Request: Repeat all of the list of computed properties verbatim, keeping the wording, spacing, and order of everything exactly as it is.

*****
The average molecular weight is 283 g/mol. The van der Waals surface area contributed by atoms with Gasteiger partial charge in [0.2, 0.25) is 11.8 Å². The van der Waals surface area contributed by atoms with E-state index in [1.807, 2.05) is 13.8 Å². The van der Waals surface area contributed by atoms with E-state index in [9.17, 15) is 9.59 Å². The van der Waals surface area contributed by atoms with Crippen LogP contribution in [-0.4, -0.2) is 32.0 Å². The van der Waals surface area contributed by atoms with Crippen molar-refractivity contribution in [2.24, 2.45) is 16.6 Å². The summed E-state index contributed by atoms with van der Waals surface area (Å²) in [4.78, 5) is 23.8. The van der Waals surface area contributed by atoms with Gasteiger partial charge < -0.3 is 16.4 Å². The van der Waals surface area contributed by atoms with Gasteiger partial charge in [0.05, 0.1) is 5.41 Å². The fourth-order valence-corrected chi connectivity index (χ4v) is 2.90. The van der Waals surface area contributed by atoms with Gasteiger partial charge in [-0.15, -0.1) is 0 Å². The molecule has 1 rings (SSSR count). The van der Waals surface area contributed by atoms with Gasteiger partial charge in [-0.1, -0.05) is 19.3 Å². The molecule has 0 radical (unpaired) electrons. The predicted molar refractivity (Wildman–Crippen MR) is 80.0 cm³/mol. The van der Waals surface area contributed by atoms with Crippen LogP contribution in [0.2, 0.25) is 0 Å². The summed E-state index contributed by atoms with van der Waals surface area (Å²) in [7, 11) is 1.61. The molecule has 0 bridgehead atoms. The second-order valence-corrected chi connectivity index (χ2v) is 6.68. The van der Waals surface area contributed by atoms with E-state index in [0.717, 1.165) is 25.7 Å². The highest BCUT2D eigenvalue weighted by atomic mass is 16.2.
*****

The average molecular weight is 283 g/mol. The van der Waals surface area contributed by atoms with Gasteiger partial charge in [0.2, 0.25) is 11.8 Å². The van der Waals surface area contributed by atoms with E-state index in [1.807, 2.05) is 13.8 Å². The van der Waals surface area contributed by atoms with E-state index in [9.17, 15) is 9.59 Å². The van der Waals surface area contributed by atoms with Crippen LogP contribution in [-0.4, -0.2) is 32.0 Å². The van der Waals surface area contributed by atoms with Crippen molar-refractivity contribution in [2.24, 2.45) is 16.6 Å². The summed E-state index contributed by atoms with van der Waals surface area (Å²) in [4.78, 5) is 23.8. The van der Waals surface area contributed by atoms with Gasteiger partial charge < -0.3 is 16.4 Å². The van der Waals surface area contributed by atoms with Gasteiger partial charge in [0.05, 0.1) is 5.41 Å². The fourth-order valence-corrected chi connectivity index (χ4v) is 2.90. The van der Waals surface area contributed by atoms with Gasteiger partial charge in [-0.15, -0.1) is 0 Å². The molecule has 1 rings (SSSR count). The van der Waals surface area contributed by atoms with Gasteiger partial charge in [-0.1, -0.05) is 19.3 Å². The molecule has 0 radical (unpaired) electrons. The predicted molar refractivity (Wildman–Crippen MR) is 80.0 cm³/mol. The van der Waals surface area contributed by atoms with Crippen LogP contribution in [0.2, 0.25) is 0 Å². The summed E-state index contributed by atoms with van der Waals surface area (Å²) in [7, 11) is 1.61. The molecule has 0 bridgehead atoms. The second-order valence-corrected chi connectivity index (χ2v) is 6.68. The van der Waals surface area contributed by atoms with E-state index in [0.717, 1.165) is 25.7 Å². The highest BCUT2D eigenvalue weighted by atomic mass is 16.2.